Now comes the inevitable and invariable ‘now what?’ The good news is once we decipher where we get majority of our worth, it all gets very simple. It becomes simple because we don’t have wide enough scope to see past our worth. Meaning, where I put value is what shapes my perspective of the world. We see everything through those very shade-specific glasses. Say that I want to change my worth from a career-based validation system, to that of a relationship centric one. There could be fear of losing those work praises, the promotions, the financial compensation, etc. But, if our worth truly comes from our relationships, we won’t even have an eye for the other. Make sense? If you don’t see any worth in how people are dressed, maybe it just doesn’t register as a valuable marker, then there is no chance you are spending any portion of your day sad or regretful about the amount of time not shopping for new shoes or the latest lulu lemon style. There won’t be space for all that you’re not getting, you will only see the gains from your worth-center.
More Bang for Your Buck
How does this relate back to wellness? In my experience with clients, the most successful stories come from those who are brutally honest about where they find their worth, and then…. they utilize it. Instead of trying to change where they feel most validated, they combine their wellness goals within those strengths. Example:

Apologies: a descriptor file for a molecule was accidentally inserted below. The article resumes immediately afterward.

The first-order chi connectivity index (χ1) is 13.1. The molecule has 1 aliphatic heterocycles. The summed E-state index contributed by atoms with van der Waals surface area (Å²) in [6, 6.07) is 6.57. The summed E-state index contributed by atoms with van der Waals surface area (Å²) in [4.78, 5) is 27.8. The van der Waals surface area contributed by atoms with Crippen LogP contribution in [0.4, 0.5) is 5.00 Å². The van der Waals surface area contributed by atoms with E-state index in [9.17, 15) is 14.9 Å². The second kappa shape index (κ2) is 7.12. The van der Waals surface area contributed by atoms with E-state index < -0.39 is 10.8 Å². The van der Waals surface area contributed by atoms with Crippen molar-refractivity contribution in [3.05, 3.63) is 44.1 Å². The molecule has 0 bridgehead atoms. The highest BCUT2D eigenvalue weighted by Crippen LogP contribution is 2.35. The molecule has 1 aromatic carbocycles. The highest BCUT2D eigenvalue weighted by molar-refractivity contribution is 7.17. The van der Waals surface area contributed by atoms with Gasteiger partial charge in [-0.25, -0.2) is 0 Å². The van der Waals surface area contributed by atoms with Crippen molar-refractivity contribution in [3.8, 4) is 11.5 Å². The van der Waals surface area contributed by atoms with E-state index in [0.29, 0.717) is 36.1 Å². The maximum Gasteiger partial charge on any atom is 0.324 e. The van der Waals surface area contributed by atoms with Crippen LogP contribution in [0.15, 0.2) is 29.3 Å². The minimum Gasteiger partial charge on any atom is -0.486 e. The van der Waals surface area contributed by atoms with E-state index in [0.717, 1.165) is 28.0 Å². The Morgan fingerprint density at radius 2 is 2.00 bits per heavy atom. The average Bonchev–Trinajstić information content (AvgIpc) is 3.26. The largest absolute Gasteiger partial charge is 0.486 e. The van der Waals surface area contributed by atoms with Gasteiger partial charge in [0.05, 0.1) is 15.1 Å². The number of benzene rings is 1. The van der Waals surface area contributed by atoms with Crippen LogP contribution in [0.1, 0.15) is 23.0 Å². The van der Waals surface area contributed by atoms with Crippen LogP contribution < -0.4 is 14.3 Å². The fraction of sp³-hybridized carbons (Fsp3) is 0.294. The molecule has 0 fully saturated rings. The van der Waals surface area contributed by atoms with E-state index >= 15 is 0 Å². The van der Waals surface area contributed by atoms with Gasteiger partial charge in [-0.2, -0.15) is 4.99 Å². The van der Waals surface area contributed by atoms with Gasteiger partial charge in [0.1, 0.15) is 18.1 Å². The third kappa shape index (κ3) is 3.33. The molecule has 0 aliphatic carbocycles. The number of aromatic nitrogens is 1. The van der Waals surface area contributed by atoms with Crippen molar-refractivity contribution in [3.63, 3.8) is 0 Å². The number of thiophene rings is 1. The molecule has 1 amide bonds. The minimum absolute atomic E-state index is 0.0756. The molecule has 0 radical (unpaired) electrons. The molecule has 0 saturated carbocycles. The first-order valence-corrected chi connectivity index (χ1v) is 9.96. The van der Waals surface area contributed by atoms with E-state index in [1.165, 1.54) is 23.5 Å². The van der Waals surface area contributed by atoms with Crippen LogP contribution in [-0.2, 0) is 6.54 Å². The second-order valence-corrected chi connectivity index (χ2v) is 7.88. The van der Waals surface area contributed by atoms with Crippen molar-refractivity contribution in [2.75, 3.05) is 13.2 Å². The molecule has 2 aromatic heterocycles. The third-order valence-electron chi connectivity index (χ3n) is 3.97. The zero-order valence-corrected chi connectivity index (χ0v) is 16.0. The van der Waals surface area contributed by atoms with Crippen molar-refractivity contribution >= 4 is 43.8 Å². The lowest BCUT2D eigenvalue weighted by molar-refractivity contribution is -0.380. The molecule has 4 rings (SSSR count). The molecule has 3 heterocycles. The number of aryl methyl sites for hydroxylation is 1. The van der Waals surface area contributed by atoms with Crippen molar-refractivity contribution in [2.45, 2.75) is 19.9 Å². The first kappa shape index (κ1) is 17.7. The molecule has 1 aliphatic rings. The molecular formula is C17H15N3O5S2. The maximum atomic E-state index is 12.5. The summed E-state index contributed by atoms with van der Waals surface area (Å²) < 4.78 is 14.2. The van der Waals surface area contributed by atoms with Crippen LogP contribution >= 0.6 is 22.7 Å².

Sarah noticed that everything in her life came back to her relationships. She felt most successful in her job when her clients and co-workers were in good spirits. She felt most rewarded as a person when her children, husband, and friends were around spending quality time together. She felt like a failure in her health goals, noting her desire to be involved with and constantly improving upon her relationships took up all of her energy and time. Instead of trying to change where Sarah saw worth, we merely molded the story to benefit her. Instead of doing a solo workout at the gym, she chose to go for hikes with a new person in her life each week. Instead of getting frustrated at her eating habits, she created a cooking club where she saw many of her friends at once one night per week.
You can get the most bang for your buck by merely utilizing your strengths. If you are a phenomenal employee, perhaps you create a health initiative at work that has similar rewards as a work project, thus giving you the same validation in putting time towards it.
Rewrite Your Recipe
I, for one, am sick of a poisonous, lie-ridden industry is telling us how to feel and pursue a worthwhile lifestyle. Every day I work with such dynamically unique individuals, full of different perspectives, values, love languages, and histories that have created who they are. Instead of putting all these dynamic people one the same mechanical robots (treadmills, ellipticals, apps tracking your calories), why wouldn’t we write a bigger, Harry-Potter-book-7 style story on how health looks for us? It could be full of our specific horcruxes, what our patronus looks like, and who our fellow wizard/witch allies are. Yeah, we all deserve a bigger, better definition for the magic that is our quirks and wellness values. Evaluate your worth, rewrite your wellness book, give it YOUR ending.